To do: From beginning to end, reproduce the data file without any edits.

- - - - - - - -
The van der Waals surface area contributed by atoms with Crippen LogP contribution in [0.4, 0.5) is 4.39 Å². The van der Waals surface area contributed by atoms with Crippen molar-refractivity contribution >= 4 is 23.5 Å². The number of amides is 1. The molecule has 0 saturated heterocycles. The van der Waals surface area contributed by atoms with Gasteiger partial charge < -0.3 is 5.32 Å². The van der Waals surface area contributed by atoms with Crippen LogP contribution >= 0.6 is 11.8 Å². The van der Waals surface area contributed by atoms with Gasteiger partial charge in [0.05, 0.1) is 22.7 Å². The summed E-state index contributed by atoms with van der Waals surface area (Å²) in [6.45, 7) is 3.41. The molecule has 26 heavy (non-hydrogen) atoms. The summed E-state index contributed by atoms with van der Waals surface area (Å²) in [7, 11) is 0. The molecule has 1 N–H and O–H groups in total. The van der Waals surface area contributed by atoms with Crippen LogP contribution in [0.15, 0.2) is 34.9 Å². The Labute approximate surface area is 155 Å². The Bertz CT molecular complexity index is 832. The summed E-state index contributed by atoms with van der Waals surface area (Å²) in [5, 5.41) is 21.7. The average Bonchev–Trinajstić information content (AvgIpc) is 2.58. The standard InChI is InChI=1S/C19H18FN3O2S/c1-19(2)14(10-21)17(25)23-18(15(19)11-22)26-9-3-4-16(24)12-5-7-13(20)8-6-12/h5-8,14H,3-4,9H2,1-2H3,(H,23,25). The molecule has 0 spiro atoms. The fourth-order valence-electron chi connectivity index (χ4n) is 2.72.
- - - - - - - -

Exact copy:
The van der Waals surface area contributed by atoms with Crippen LogP contribution in [0.4, 0.5) is 4.39 Å². The van der Waals surface area contributed by atoms with Crippen molar-refractivity contribution >= 4 is 23.5 Å². The number of amides is 1. The molecule has 0 saturated heterocycles. The van der Waals surface area contributed by atoms with Gasteiger partial charge < -0.3 is 5.32 Å². The van der Waals surface area contributed by atoms with Crippen LogP contribution >= 0.6 is 11.8 Å². The van der Waals surface area contributed by atoms with Gasteiger partial charge in [0.05, 0.1) is 22.7 Å². The summed E-state index contributed by atoms with van der Waals surface area (Å²) in [6.45, 7) is 3.41. The molecule has 26 heavy (non-hydrogen) atoms. The summed E-state index contributed by atoms with van der Waals surface area (Å²) in [7, 11) is 0. The molecule has 1 N–H and O–H groups in total. The van der Waals surface area contributed by atoms with Crippen LogP contribution in [0.15, 0.2) is 34.9 Å². The Labute approximate surface area is 155 Å². The Bertz CT molecular complexity index is 832. The summed E-state index contributed by atoms with van der Waals surface area (Å²) in [5, 5.41) is 21.7. The average Bonchev–Trinajstić information content (AvgIpc) is 2.58. The standard InChI is InChI=1S/C19H18FN3O2S/c1-19(2)14(10-21)17(25)23-18(15(19)11-22)26-9-3-4-16(24)12-5-7-13(20)8-6-12/h5-8,14H,3-4,9H2,1-2H3,(H,23,25). The molecule has 0 spiro atoms. The fourth-order valence-electron chi connectivity index (χ4n) is 2.72.